September 10, 2003 - 7:00pm

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UNI College of Education receives approval with selected conditions for educational leadership program for principals

The State Board of Education today gave four major university-based educational leadership programs approval to continue offering their master's-level administrator preparation programs. Three of these, including the University of Northern Iowa, received approval with selected conditions to be met by May 2004. UNI will submit the additional documentation to complete the approval process.

According to Jeffrey Cornett, dean of UNI's College of Education, the board's report cited UNI for several program strengths. 'UNI has one of the most respected educational leadership programs in the state, and the country,' said Cornett. 'We're currently are educating more than 150 future principals in five statewide cohorts.'

Details about the UNI college of education and its educational leadership program:

1) UNI's College of Education (COE) is home to one of the nation's best-known teacher preparation programs

2) UNI is currently educating more than 150 future principals in five statewide cohorts. It also has two cohorts for future superintendents.

3) The COE uses high-tech means to reach students across the state who can't easily travel to UNI for classes

- The COE uses the ICN, supported by WebCT, to educate education administrators in all 99 counties in the state

- The COE provides a specialized preparation program for principals located in the eight largest Iowa school districts

4) The COE has a network of more than 200 practicing administrators who serve as field mentors for UNI students

5) The COE currently provides professional development opportunities to 97 percent of Iowa superintendents through the Iowa Superintendent Finance and Leadership Consortium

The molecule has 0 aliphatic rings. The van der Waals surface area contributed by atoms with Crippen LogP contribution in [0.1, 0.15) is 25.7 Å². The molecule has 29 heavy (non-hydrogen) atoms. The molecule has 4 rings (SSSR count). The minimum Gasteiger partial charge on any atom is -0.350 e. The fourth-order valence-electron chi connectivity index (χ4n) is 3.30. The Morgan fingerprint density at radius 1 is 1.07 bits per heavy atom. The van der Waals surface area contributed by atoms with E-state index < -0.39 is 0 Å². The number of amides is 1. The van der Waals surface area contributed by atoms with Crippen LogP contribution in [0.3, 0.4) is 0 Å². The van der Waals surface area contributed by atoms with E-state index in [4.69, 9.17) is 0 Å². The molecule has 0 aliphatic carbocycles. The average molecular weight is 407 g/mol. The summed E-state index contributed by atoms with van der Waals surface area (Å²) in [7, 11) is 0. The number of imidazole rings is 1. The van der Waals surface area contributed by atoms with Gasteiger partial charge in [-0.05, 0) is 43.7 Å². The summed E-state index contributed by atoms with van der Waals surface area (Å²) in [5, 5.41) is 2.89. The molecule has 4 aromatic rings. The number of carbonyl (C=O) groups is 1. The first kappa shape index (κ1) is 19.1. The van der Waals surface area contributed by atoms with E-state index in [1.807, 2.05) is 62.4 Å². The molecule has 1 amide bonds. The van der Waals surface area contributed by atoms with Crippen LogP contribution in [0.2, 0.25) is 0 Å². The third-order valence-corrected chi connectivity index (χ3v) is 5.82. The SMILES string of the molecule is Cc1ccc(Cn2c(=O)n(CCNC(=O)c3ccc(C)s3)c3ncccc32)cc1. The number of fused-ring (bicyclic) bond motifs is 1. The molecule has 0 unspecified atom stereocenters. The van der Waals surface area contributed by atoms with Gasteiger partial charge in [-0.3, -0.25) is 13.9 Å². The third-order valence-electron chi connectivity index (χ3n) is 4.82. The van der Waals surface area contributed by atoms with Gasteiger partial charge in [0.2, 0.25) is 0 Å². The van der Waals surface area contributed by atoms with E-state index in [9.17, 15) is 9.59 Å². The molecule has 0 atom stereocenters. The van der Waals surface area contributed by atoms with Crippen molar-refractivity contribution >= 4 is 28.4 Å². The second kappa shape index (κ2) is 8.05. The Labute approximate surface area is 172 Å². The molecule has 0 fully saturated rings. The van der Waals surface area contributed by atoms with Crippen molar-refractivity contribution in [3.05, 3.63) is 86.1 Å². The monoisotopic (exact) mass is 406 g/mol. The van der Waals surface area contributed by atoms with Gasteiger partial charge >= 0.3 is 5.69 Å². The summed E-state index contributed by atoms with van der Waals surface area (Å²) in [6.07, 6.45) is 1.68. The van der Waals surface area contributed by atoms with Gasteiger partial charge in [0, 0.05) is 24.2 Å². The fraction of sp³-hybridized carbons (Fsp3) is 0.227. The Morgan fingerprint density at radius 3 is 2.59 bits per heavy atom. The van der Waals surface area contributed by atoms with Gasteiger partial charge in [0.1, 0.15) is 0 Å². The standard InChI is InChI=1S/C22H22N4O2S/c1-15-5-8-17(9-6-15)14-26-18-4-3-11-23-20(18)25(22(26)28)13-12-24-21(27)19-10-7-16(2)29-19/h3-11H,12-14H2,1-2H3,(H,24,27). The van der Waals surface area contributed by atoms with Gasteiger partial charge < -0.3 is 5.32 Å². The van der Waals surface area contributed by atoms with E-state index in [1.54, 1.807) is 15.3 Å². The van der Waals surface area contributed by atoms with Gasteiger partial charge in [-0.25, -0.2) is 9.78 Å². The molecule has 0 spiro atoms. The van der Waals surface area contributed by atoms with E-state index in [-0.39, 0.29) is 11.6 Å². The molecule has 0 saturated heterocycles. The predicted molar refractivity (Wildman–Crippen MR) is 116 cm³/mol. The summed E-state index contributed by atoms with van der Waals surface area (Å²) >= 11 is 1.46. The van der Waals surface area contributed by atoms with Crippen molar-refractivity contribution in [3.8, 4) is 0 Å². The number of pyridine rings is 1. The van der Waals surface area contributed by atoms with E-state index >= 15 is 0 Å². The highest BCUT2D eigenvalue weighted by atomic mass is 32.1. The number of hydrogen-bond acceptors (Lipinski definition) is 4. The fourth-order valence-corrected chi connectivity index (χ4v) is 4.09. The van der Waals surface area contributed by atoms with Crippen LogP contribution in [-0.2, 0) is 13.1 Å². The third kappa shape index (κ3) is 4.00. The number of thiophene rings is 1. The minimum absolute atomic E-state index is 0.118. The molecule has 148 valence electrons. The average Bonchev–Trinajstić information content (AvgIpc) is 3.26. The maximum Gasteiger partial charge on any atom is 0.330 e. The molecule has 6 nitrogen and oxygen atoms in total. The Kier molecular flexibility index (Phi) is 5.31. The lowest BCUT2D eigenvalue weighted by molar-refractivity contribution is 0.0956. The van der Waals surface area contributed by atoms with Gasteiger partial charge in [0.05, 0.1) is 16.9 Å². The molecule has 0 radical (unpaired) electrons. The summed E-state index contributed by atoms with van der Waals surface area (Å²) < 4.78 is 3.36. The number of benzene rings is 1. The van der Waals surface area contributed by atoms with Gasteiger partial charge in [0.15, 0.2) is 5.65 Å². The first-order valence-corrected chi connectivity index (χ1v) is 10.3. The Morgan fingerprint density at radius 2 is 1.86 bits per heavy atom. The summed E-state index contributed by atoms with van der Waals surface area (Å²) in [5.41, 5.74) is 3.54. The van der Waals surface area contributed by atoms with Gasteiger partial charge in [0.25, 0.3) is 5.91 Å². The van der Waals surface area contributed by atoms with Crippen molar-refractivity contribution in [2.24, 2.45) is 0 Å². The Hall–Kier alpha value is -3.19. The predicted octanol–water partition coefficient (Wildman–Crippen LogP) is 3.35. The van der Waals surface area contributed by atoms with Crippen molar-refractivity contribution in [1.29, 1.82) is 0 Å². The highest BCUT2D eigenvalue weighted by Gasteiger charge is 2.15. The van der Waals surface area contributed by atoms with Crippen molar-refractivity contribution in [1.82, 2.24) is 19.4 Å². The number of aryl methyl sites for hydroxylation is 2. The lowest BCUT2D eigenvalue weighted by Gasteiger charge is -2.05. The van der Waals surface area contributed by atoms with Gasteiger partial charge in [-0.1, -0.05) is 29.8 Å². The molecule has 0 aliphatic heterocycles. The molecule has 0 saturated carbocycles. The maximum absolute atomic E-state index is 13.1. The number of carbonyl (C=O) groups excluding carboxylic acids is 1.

For more information about the UNI Administrator Preparation program, visit www.uni.edu/coe/elcpe

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CEDAR FALLS, Iowa -- Members of the University of Northern Iowa spirit squad, which consists of UNI's cheer squad, dance team and mascots, recently won several awards at the Universal Cheer and Dance Association (UCA/UDA) College Spirit Camp and competition at the University of Wisconsin-Milwaukee.

The cheer squad was awarded first place in the fight song competition, first place in the cheer competition, second in the sideline chant, and the leadership award and game day tradition award for innovative and spirited game day agendas.

The UNI dance team won second place in the fight song competition, third place in the home routine competition and an overall superior rating trophy for the week.

The UNI spirit squad is a member of the UNI Athletic Department and performs at all football, wrestling, volleyball, and men's and women's basketball events.

Members of the (UNI dance team / cheer squad ) include (Name) a (Classification) from (Hometown).

The UNI spirit squads are advised by Shandon Dohmen. The UNI dance team is coached by Jori Wade-Booth. For more information visit www.unipanthers.com/spirit.